Declan Rooney is a one-man babymaking machine who is in an astonishing crusade to help women struggling to have children.
This year alone Declan has notched up 31 births after setting up an online sperm donation website last year.
Now he even has a smartphone app offering his services as a private donor and a free alternative to clinics.
And with 15 more buns in the oven, he has no intention of stopping – despite causing uproar among family campaigners.
Today Declan, 43 – who has eight children of his own with four different women – hit back at critics of unregulated sperm donation, insisting in his case that everything is above board.
Looking exasperated while nursing the result of one of his donations, Declan said:
“I’m a nice guy. Why can’t people understand I am just doing this to help out?”
He insists he has not received any money as a donor apart from petrol expenses to deliver the sperm to the mother – once, he admits, in a takeaway coffee cup.
“Egg donors get treated like saints, sperm donors get treated like back alley, smutty boys,” says Declan. “But I’m not doing a bad thing. I’m not ashamed. I have helped women create families.
And some like what he offers so much, he even gets repeat business.
“I have seen five of the children in the past month because I have been donating for siblings,” he says.
Declan insists he imposes strict conditions on his services, which includes no sexual contact and banning women from smoking while they are trying to conceive. He also checks potential parents out to make sure they can afford a child.
The former graffiti artist and website designer decided to start donating sperm in March last year.
“There wasn’t a eureka moment. I just felt as I was in the right place and time of my life.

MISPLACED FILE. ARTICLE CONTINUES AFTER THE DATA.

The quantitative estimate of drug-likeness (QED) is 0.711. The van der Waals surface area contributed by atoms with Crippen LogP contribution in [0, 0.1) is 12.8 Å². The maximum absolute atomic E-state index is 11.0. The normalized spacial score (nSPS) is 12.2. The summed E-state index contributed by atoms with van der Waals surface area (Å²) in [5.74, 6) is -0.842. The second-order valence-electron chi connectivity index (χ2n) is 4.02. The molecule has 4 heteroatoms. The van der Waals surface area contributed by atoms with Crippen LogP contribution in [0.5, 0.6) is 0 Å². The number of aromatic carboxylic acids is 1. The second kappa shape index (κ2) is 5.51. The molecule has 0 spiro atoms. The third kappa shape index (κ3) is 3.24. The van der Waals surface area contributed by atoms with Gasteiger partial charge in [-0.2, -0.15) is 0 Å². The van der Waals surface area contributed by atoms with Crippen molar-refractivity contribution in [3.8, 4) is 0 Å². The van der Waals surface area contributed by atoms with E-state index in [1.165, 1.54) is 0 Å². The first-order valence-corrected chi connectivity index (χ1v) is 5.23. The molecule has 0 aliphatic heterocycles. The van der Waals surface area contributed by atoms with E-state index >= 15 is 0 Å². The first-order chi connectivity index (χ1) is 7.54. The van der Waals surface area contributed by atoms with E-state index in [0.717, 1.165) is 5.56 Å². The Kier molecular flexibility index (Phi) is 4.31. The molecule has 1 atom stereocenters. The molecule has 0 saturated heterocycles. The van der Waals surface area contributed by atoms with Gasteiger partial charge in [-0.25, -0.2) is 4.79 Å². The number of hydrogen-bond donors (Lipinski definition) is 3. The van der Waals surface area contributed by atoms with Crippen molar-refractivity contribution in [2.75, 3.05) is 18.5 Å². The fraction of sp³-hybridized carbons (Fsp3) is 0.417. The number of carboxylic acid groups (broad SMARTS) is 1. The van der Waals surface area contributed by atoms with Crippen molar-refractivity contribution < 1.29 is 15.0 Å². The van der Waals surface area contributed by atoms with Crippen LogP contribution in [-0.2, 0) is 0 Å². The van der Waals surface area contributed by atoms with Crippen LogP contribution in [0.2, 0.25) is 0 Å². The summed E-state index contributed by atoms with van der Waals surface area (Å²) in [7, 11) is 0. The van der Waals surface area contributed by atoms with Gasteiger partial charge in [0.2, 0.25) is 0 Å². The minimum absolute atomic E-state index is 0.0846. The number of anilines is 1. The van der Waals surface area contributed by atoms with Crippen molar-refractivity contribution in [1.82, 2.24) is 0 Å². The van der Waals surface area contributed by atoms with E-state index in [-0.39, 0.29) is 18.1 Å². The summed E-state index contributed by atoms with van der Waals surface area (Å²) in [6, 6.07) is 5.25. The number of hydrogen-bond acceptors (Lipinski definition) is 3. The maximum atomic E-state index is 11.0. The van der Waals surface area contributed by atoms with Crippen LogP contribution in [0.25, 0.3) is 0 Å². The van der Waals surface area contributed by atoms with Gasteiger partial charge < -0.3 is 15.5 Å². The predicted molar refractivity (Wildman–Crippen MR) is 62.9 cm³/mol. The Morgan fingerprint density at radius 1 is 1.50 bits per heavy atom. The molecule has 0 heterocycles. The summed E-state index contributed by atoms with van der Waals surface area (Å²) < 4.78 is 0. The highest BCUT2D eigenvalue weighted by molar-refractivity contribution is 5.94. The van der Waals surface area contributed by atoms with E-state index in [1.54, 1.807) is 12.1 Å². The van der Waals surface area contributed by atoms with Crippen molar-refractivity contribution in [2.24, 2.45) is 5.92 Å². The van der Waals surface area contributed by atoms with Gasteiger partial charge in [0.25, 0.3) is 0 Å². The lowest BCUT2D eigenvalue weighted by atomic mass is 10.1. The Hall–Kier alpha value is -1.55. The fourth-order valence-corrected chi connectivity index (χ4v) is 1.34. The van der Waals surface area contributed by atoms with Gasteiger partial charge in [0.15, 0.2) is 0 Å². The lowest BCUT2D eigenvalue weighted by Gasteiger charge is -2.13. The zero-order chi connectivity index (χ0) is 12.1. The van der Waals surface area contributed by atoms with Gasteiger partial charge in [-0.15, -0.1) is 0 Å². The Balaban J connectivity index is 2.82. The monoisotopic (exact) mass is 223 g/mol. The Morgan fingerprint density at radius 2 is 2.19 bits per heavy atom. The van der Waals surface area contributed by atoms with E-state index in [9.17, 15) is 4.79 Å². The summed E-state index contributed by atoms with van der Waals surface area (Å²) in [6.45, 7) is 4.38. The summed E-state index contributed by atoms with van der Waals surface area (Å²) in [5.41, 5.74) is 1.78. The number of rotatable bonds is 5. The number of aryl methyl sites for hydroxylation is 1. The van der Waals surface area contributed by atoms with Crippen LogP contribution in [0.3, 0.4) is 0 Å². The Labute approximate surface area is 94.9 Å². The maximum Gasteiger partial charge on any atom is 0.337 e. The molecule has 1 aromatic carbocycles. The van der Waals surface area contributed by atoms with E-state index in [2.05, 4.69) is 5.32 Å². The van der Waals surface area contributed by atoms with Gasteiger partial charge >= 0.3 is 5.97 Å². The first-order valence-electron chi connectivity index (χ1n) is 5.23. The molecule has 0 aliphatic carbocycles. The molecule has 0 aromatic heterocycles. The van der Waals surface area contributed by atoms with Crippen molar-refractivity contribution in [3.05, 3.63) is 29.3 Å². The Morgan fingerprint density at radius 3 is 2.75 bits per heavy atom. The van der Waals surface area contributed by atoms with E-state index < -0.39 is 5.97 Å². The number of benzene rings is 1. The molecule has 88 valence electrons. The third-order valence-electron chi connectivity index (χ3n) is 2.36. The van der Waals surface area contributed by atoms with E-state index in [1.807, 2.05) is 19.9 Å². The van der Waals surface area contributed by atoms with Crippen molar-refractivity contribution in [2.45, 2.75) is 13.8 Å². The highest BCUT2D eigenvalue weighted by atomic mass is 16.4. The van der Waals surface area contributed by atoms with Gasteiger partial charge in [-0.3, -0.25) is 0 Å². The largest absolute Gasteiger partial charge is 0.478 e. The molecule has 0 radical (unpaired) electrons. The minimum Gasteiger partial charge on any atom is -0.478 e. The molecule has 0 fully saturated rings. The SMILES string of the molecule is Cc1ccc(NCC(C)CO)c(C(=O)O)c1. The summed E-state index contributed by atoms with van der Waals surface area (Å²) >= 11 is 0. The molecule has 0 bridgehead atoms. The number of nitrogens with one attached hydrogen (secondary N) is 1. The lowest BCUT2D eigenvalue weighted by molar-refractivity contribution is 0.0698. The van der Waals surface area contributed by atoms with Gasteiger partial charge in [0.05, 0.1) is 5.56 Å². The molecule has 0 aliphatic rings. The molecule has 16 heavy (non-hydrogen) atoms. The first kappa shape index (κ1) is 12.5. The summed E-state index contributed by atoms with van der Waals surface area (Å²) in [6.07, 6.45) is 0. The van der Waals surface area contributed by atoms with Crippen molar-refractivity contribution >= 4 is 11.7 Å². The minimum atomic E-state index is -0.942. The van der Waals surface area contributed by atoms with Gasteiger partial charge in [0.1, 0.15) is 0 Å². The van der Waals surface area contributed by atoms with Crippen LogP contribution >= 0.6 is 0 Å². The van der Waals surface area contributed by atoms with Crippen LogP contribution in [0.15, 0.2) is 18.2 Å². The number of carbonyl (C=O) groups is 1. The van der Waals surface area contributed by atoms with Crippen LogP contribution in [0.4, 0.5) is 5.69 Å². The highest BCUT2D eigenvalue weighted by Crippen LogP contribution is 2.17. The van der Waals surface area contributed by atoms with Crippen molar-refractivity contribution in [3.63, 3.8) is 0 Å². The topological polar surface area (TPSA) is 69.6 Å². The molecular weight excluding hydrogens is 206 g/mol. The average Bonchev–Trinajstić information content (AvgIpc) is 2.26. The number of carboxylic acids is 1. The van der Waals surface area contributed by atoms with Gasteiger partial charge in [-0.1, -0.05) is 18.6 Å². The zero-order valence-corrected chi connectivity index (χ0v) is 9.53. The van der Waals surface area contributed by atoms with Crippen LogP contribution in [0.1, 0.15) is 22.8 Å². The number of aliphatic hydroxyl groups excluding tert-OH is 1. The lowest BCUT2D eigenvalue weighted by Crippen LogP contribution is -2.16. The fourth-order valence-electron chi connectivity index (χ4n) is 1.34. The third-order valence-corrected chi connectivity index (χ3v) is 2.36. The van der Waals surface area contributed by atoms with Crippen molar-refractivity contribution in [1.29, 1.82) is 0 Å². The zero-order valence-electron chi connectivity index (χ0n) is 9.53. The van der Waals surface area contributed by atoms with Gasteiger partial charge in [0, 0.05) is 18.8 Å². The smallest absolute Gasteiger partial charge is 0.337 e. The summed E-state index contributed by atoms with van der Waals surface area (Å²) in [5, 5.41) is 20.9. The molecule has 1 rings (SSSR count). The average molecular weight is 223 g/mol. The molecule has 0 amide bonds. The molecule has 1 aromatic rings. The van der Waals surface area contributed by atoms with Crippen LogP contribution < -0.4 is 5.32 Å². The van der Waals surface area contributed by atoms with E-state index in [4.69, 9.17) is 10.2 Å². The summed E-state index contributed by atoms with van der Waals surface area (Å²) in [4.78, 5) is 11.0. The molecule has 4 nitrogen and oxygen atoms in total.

“It’s not really on an industrial scale. The first children were born last December and will be one this month.
“All of the recipients keep in touch. All the babies are healthy and happy. I have a watchful eye. They send me feedback and tell me how the children are doing.”
He knows that 17 of the 31 children born so far are boys and 14 are girls. After setting up his website, the requests soon started rolling in.
“I’ve been inundated from the start. There were women who had been trying to have a baby for three or four years so it was very busy to begin with.
“I have helped people who have been to clinics where it’s failed, and it has worked first time with me. There are more babies born in the UK by private donation than through private clinics.
Declan usually insists the recipients provide their own sterile sample kits. He says some of his clients simply want a baby without involving a man.
“One was a victim of abuse. She was desperate to be a mum but adamant she never wanted a sexual relationship,” he says. “Another was in her early 40s caring alone for elderly parents. A sperm donor was her only way of getting pregnant as she had no time to meet a man.
Declan’s current partner knows about his donations and he says she is OK with what he is doing.
But he adds:
“My eldest child isn’t too happy about it, but she found out before I was able to tell her. Two of my children are at university. The others are too young to understand. I’m a nice person.”
Two of the women who have had children with Declan are already trying to get pregnant again. And five of his donor babies have met each other because the mums are friends.
He says: “I have got things in place where everyone knows who everyone is, but privacy is still respected. I don’t pressurise people into telling me they are pregnant.
The prolific dad has a three-year-old boy, a two-year-old daughter and a year-old girl from his current relationship. He is also aware that children conceived using donor eggs or sperm can trace their biological parent once they reach 18, in the same way as children who are adopted.
One thing Declan is not concerned about is being stitched up by the mums he vets so carefully.
“I’m not worried about CSA claims because of the people I’ve chosen to help. It’s all done on trust. I don’t expect any problems,” he says
Source: UK Mirror